A hack into the phones and computers of the vendor that handles the Maine Judicial Branch’s computers and Maine eCourts website has forced the delay of a system expansion planned for the Bangor courts on Oct. 5.
Tyler Technologies, a Texas-based S&P 500 company with three locations in Maine, discovered the breach Wednesday morning, according to an email sent to customers. The company acknowledged Friday it had been hit by a ransomware attack but provided no further details. The company’s investigation of the hack is continuing, according to the company’s website and a judicial branch statement issued on Friday.
Tyler provides software services for everything from election results reporting in many states to jail and court management systems to payroll, human resources, tax and bill collection and land records. Federal officials have warned that election results reporting systems could be attractive targets for hackers seeking to interfere in the Nov. 3 presidential election.
The company landed a 10-year, $17 million contract to design Maine’s electronic court system in 2016, parts of which have since been rolled out. Their expansion of the eCourts system, which handles traffic matters, will allow remote public access to most civil cases and family matters in Bangor District Court and Penobscot County Superior Court of Bangor. It will be delayed until system security is assured. No date has been set, officials said.
The city of Portland uses the company’s products to run several of its government functions hosted on the city’s own systems, including payroll and financials, and has a contract with Tyler to do property assessments. The breach did not affect Portland systems, a city spokesperson said Friday.
Targeted ransomware attacks that could hamper voting systems are seen as a serious threat to the November election, federal authorities say. Ransomware attacks targeting state and local governments have been on the rise, with cyber criminals seeking money by seizing data and holding it hostage until paid. The fear is that such attacks could affect voting systems directly or indirectly, by infecting broader government networks that include electoral databases.
Even if a ransomware attack fails to disrupt elections, it could nonetheless rattle confidence in the vote. On the spectrum of threats from the fantastical to the more probable, experts and officials say ransomware is a particularly realistic possibility because the attacks are already so pervasive and lucrative. The FBI and Department of Homeland Security have issued advisories to local governments, including recommendations for preventing attacks.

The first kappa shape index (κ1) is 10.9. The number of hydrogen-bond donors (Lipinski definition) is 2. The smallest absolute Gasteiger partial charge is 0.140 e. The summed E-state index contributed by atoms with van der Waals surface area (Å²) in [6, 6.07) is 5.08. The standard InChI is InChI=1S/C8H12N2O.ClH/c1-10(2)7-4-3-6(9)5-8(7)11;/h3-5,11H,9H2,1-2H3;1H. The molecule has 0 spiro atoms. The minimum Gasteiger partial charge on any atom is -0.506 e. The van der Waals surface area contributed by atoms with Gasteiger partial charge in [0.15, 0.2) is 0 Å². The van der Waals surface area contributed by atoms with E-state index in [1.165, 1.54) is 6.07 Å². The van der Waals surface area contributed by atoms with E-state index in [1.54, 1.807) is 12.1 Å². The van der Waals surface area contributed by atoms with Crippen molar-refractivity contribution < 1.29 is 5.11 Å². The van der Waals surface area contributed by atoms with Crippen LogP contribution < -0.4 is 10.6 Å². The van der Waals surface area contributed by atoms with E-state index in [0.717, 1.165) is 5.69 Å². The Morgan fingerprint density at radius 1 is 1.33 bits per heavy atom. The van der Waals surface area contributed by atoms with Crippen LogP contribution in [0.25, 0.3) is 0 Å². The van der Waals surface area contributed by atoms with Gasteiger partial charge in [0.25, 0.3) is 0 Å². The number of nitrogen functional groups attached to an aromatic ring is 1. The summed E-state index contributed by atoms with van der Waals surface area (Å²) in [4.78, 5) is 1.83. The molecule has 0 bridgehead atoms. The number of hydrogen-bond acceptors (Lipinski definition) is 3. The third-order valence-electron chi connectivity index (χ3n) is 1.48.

“From the standpoint of confidence in the system, I think it is much easier to disrupt a network and prevent it from operating than it is to change votes,” Adam Hickey, a Justice Department deputy assistant attorney general, said in an interview.
The number of attacks has escalated in recent years, with targets including Texas’ transportation agency and city computers in New Orleans. A December report by cybersecurity firm Emsisoft tracked attacks against at least 966 entities that interrupted 911 services, rendered medical records inaccessible and hindered police background checks.
In states that rely heavily on in-person voting and use electronic systems to check in voters, a well-timed attack particularly during early voting could prevent officials from immediately verifying a voter’s eligibility, making paper backups critical.
For states conducting elections entirely by mail, including Colorado, an attack near Election Day may have little effect on voting because ballots are sent early to all voters, with few votes cast in-person. But it could disrupt vote-tallying, forcing officials to process ballots by hand.
In many states, local officials will face an influx of new ballot requests. That means they’ll need constant access to voter data as they handle these requests. An attack could cause major disruptions.
A February advisory issued by the FBI and obtained by The Associated Press recommends local governments separate election-related systems from county and state systems to ensure they aren’t affected in an unrelated attack.
Story by Frank Bajak, Eric Tucker and Christina A. Cassidy. BDN writers Caitlin Andrews and Nick Sambides Jr. and Associated Press writer Jake Bleiberg contributed to this report.